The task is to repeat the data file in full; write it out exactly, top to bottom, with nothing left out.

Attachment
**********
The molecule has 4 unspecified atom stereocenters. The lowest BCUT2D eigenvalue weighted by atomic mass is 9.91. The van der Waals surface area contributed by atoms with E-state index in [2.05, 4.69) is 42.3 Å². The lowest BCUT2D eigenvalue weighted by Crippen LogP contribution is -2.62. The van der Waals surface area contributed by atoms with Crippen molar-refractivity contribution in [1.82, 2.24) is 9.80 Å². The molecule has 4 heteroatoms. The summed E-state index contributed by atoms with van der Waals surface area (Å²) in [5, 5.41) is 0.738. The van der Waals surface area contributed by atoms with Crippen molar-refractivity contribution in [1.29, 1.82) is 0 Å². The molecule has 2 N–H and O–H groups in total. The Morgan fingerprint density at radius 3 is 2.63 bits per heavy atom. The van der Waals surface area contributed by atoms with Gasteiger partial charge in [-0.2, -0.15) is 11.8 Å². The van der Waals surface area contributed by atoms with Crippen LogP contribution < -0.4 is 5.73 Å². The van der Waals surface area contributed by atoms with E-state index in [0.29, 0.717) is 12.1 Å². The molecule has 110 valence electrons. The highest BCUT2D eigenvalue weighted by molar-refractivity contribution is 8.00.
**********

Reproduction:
The molecule has 4 unspecified atom stereocenters. The lowest BCUT2D eigenvalue weighted by atomic mass is 9.91. The van der Waals surface area contributed by atoms with E-state index in [2.05, 4.69) is 42.3 Å². The lowest BCUT2D eigenvalue weighted by Crippen LogP contribution is -2.62. The van der Waals surface area contributed by atoms with Crippen molar-refractivity contribution in [1.82, 2.24) is 9.80 Å². The molecule has 4 heteroatoms. The summed E-state index contributed by atoms with van der Waals surface area (Å²) in [5, 5.41) is 0.738. The van der Waals surface area contributed by atoms with Crippen molar-refractivity contribution in [1.29, 1.82) is 0 Å². The molecule has 2 N–H and O–H groups in total. The Morgan fingerprint density at radius 3 is 2.63 bits per heavy atom. The van der Waals surface area contributed by atoms with Gasteiger partial charge in [-0.2, -0.15) is 11.8 Å². The van der Waals surface area contributed by atoms with Crippen LogP contribution < -0.4 is 5.73 Å². The van der Waals surface area contributed by atoms with E-state index in [0.29, 0.717) is 12.1 Å². The molecule has 110 valence electrons. The highest BCUT2D eigenvalue weighted by molar-refractivity contribution is 8.00.